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How to Protect Your Android Phone From the Stagefright Bug


Earlier this morning, a vulnerability was disclosed for Android phones performing a remote code execution over MMS. Dubbed “Stagefright“, the vulnerability exploits SMS/MMS clients by sending a malformed media file to the user which is automatically downloaded by the default client.

If you’re using Google Hangouts as your default SMS client, here’s how to protect your device from Stagefright by disabling automatic downloading of media files sent via MMS:

Disable auto-retrieve MMS for Android Hangouts to prevent Stagefright hack

Here’s how to protect your phone from the Stagefright bug if you’re using Google Messenger (the default SMS client for Android 5.0+):

Disable auto-retrieve MMS in Android Messenger to fix Stagefright hack

The above screenshots were taken on a Nexus 5, but the steps are the same on any Android device using Hangouts or Messenger. To disable Auto Retrieve MMS in the default SMS client on the Samsung Galaxy S6, go to:

  • Messages app
  • More
  • Settings
  • More settings
  • Multimedia messages
  • Auto retrieve

The final Multimedia messages setting should look like this:

Disable auto-retrieve MMS on your Samsung Galaxy to prevent hacking by the Stagefright bug

More on the Stagefright Hack

From NPR’s Major Flaw In Android Phones Would Let Hackers In With Just A Text:

Here’s how the attack would work: The bad guy creates a short video, hides the malware inside it and texts it to your number. As soon as it’s received by the phone, Drake says, “it does its initial processing, which triggers the vulnerability…”

Once the attackers get in, Drake says, they’d be able do anything — copy data, delete it, take over your microphone and camera to monitor your every word and move. “It’s really up to their imagination what they do once they get in,” he says.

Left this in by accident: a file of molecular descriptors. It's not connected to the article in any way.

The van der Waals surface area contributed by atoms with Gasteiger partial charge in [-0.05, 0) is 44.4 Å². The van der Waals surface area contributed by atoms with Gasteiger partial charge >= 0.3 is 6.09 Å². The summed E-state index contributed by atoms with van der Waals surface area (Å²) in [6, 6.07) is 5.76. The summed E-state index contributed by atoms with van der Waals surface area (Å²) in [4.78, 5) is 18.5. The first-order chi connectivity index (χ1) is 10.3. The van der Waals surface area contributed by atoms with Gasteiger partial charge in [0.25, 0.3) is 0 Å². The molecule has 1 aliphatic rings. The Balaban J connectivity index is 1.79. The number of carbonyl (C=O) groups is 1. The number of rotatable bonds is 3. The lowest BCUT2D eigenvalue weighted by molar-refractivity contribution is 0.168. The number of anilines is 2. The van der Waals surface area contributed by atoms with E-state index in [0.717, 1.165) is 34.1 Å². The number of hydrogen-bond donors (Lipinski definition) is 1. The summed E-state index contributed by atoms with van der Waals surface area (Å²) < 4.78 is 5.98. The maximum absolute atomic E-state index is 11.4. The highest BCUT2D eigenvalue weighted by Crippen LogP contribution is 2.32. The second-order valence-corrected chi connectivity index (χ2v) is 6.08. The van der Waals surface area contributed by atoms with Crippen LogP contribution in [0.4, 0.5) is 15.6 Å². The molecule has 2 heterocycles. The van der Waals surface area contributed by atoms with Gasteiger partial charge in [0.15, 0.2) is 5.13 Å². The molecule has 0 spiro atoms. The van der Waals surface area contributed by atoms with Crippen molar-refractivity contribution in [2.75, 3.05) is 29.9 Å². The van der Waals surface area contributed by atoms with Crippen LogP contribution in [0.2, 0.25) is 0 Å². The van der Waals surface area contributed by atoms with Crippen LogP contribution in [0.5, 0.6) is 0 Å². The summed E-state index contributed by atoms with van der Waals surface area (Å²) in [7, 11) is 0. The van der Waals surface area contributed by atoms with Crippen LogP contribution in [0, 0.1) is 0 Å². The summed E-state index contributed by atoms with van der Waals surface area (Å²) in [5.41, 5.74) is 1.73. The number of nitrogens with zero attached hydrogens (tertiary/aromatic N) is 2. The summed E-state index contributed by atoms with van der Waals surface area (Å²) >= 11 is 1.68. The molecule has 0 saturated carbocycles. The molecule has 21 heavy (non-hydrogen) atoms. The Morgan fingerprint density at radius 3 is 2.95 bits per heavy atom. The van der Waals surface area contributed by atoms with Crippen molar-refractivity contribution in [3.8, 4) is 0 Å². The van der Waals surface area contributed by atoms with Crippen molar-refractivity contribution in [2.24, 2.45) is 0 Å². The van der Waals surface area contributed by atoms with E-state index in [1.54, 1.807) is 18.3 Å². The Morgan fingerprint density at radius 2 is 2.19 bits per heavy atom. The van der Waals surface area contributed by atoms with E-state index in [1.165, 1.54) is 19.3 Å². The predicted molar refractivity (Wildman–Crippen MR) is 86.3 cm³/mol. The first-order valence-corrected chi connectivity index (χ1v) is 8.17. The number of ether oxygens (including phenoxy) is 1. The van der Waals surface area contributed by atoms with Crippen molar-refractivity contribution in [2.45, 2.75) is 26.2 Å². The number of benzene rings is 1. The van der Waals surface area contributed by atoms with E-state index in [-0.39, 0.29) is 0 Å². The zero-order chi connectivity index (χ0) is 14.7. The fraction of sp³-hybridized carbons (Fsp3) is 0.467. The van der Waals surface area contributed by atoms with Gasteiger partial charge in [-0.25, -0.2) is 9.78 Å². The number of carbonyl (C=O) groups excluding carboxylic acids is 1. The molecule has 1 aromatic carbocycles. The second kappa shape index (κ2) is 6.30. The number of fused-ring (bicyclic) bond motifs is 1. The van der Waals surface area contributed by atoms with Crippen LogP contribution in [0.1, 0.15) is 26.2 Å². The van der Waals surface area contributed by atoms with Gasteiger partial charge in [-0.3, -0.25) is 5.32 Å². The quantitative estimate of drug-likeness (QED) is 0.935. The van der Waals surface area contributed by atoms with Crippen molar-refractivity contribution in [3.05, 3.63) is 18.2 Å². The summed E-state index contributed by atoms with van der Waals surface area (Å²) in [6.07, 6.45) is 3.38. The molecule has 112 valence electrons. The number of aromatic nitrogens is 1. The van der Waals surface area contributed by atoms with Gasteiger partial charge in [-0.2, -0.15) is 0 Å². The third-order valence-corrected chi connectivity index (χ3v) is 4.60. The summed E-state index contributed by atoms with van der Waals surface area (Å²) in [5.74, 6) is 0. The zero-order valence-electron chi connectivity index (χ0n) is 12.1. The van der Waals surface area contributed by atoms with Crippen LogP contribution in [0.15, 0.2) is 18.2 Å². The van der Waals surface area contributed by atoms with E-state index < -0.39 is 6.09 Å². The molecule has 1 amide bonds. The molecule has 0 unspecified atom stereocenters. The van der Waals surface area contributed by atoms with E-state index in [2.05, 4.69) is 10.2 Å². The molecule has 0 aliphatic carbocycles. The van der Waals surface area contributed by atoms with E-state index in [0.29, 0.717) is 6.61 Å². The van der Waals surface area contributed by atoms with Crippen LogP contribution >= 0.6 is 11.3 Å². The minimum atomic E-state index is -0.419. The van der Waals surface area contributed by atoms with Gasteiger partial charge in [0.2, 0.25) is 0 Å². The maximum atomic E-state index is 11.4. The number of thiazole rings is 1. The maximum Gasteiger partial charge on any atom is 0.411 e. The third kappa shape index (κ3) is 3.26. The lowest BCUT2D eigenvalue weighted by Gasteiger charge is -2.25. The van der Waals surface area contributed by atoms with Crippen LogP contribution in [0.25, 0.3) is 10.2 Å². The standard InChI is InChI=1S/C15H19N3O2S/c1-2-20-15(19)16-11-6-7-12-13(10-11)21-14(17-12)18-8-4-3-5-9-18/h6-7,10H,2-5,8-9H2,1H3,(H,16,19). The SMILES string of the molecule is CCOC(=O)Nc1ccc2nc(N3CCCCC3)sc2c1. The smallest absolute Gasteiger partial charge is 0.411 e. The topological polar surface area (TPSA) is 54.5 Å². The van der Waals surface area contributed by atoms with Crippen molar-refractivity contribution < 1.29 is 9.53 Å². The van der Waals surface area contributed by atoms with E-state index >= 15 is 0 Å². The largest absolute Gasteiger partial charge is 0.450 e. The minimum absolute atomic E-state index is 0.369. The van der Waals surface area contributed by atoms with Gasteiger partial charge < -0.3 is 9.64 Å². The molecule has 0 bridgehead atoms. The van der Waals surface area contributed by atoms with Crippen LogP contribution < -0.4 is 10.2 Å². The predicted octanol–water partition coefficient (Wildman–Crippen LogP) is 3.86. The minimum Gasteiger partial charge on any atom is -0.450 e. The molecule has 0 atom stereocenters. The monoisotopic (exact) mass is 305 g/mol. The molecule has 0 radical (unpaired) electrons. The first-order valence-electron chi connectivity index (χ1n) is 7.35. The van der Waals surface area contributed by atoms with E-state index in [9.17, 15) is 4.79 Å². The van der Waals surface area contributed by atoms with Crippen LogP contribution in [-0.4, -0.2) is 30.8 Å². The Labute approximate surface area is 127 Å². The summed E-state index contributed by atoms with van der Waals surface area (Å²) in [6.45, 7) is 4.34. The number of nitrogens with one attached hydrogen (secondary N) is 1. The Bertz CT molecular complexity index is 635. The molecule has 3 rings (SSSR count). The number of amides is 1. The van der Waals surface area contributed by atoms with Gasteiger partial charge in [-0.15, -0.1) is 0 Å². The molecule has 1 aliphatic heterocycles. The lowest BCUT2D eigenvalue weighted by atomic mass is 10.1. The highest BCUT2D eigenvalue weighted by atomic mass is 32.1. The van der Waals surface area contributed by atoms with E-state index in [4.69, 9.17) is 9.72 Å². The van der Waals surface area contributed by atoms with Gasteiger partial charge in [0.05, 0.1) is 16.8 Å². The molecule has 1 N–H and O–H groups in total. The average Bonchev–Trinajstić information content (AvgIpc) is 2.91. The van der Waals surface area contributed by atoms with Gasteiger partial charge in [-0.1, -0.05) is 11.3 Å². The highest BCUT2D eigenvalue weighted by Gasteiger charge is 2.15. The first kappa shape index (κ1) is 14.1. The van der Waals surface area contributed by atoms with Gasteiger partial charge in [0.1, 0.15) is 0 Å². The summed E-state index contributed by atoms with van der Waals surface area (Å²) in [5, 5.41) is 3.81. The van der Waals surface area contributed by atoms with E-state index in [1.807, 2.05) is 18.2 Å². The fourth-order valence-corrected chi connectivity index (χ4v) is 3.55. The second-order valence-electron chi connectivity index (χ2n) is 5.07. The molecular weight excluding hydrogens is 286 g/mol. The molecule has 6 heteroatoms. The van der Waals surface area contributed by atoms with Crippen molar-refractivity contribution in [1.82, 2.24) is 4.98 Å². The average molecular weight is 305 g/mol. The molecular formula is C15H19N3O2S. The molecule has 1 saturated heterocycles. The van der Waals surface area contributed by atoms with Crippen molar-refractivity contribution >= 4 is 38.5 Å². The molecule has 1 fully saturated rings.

Disabling Auto Retrieve MMS will partially mitigate this vulnerability ahead of the official patch release. All MMS media files will require a click in order to be viewed, but disabling this feature will prevent an attack from automatically executing on your phone. Turning off this feature does not fix the exploit entirely. So long as the bug exists, your Android device remains vulnerable and can be hacked if a malformed media file is downloaded by clicking on it. This vulnerability will not be completely fixed until a patch is released for your device, but this intermediate step can help mitigate the threat in the meantime.

To learn more about the exploit, check out:

This guide is for the versions of Google Hangouts and Google Messenger that ship with the latest version of Android Lollipop (5.1.1). If the steps are different for your version or Android, or if your phone ships with a different default SMS client, please reach out to me at and we’ll update this post.

Thank you to Ricky, Rob, Christopher, Kyle, Sam and Jarod for their contributions to this post, to jimrandomh on HN for pointing us down this mitigation path, and to Greg Bulmash for providing the Galaxy instructions.


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